The Internet can serve as an information
super-pipeline for the petroleum industry, and the Kansas Geological
Survey is one more group trying to keep the data flowing.
As the repository for all natural resource data in
the state, the KGS launched a major effort in 1996 to make its traditional
products available online in the form of the Digital Petroleum Atlas
(DPA), according to Tim Carr, chief of petroleum research for the
"The idea was that instead of producing coffee table-type
books ... to do it online and try to keep it current," Carr said.
Keeping it current may be the biggest benefit of
online data versus paper publishing, he said.
The atlas began with static pages -- much like traditional
publications -- displayed as Web pages. The system has evolved,
he said, and the static displays are being replaced by dynamic pages
linked to relational databases.
"The information is automatically updated on the
fly," Carr said.
Lots of Data -- Fast
The atlas began with a $250,000 grant from the U.S.
Department of Energy. The grant has been renewed and is used mainly
for salaries and outreach -- travel to meetings and presentations
-- according to Dana Adkins-Heljeson.
Adkins-Heljeson handles the Web work and has co-authored
a paper on the project with Carr that will be presented at the AAPG
annual meeting in Denver this year.
Geologist Paul Gerlach performs the mapping and log
analysis. The Kansas Department of Revenue collects the information
and the KGS brings that data into its own database, Carr said.
The result? "We think we have the most accurate list
of wells in the state," Carr said.
Data finds its way into the database more quickly,
"Scanning of source data was done by Paul originally,
then me, and now is often done by students funded on the grant,"
"Linking up a new set of geologic maps takes a day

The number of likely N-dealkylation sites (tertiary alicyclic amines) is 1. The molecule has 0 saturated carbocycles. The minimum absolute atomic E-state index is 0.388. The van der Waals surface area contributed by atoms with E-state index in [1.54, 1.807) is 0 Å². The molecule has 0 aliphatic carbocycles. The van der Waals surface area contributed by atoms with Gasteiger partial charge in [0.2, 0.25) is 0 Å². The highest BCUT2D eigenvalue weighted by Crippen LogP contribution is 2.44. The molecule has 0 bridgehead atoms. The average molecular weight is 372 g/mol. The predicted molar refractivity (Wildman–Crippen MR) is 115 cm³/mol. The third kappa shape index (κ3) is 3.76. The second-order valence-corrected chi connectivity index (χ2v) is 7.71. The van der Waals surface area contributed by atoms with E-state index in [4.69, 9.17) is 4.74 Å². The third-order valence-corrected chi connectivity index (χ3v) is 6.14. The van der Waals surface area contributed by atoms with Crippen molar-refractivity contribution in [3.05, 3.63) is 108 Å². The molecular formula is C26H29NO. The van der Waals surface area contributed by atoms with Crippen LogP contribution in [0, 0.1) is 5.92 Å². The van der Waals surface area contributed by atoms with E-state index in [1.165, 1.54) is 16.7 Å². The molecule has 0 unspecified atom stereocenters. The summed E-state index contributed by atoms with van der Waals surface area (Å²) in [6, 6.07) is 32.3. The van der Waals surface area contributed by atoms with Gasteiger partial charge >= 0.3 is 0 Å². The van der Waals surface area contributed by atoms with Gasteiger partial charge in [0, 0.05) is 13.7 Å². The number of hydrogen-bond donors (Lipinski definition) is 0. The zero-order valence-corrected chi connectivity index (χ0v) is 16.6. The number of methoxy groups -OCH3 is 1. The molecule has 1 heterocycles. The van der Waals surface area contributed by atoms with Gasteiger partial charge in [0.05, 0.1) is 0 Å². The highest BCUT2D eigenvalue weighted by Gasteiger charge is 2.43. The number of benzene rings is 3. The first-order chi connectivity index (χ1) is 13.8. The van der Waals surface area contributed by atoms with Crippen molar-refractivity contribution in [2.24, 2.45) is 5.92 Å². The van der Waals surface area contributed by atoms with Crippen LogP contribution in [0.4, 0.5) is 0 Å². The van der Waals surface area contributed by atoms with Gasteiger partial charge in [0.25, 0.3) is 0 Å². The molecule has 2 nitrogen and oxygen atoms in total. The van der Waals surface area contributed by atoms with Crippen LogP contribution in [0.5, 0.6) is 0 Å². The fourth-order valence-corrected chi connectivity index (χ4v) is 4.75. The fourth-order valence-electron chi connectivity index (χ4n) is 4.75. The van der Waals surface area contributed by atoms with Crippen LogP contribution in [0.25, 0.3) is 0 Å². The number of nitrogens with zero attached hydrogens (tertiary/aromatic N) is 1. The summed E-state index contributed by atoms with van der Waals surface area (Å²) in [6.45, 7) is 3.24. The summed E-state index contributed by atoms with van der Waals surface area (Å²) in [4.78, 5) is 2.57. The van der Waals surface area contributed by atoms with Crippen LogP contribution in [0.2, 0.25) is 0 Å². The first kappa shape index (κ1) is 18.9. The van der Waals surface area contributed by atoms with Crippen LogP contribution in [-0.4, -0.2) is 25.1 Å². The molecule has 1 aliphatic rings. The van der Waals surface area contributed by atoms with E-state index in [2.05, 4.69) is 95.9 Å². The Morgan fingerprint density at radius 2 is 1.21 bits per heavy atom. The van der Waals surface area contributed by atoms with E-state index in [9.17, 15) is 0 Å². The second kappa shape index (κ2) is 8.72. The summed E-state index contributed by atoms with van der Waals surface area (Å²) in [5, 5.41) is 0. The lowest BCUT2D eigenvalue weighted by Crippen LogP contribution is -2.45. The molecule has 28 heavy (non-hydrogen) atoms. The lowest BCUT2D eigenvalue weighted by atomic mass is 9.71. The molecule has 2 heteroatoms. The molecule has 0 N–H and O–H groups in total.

or two now," Adkins-Heljeson said. "Since the interactive well maps
are done with our Oracle database and not by hand, that work takes
a day instead of one to two weeks as it used to.
"Assembling the data takes the longest (in terms
of Web production)," he continued. "However, because the DPA is
now integrated with our main oil and gas well database, work done
on a well or field used in the DPA by people working on different
projects will improve our product. We don't have to flag a digital
log file as being needed for the DPA.
"If it's been donated for any reason, it will be
connected up automatically. Completion forms scanned for other projects
don't have to be re-scanned for the DPA," he said.
"One of the fields recently added was mapped by a
student at Kansas State University (Jonathan Lange) as part of his
"We explained the kinds of maps we needed, and he
worked on scanning, tops picking (as needed) and mapping, supervised
by Tim Carr. It's a very distributed system, with Paul working out
of Wichita, the student at K-State and Tim and I here in Lawrence,"
Coming This Summer ...
DPA crew members are "hitting our stride" and adding
tools to help users with the data, Carr said.
"We're taking it a little further with Java programs
that can handle plots and well logs -- they're now in prototype,"
Carr said. "The user defines how the display looks."
In the next stage, "You go out and get the logs and
tops to connect ... The page wouldn't exist until you request it,"
The new tools should be online this summer, he said.
Perhaps most importantly, the DPA is proving its
value, Carr said. The site tallies monthly online visits in the
"hundreds of thousands."
Exploration companies use the atlas, as do data brokers
who resell value-added products based on DPA data.
Carr believes the DPA is blazing a trail for providing
public domain information.
"We (the KGS) were in a unique position ... with
a lot of flat digital data collected for many years, plus the expertise
needed for the project," he said. "It was a team effort to change
the way we do business."
Carr sees the DPA as a valuable addition to traditional
publications and commercial products.
"We provide limited search capabilities ... but someone
always wants something different."
He said the atlas is unlikely ever to threaten high-end
commercial interpretation programs.
Carr said the next atlas project is to add 22,000
wells in the Hugoton Field in southwestern Kansas -- "essentially
a reservoir study."
"Our role is to attract business to Kansas," he said.
"The DPA is doing that by making up-to-date information available
for quick, informed decisions.
"People don't have time to rummage around in our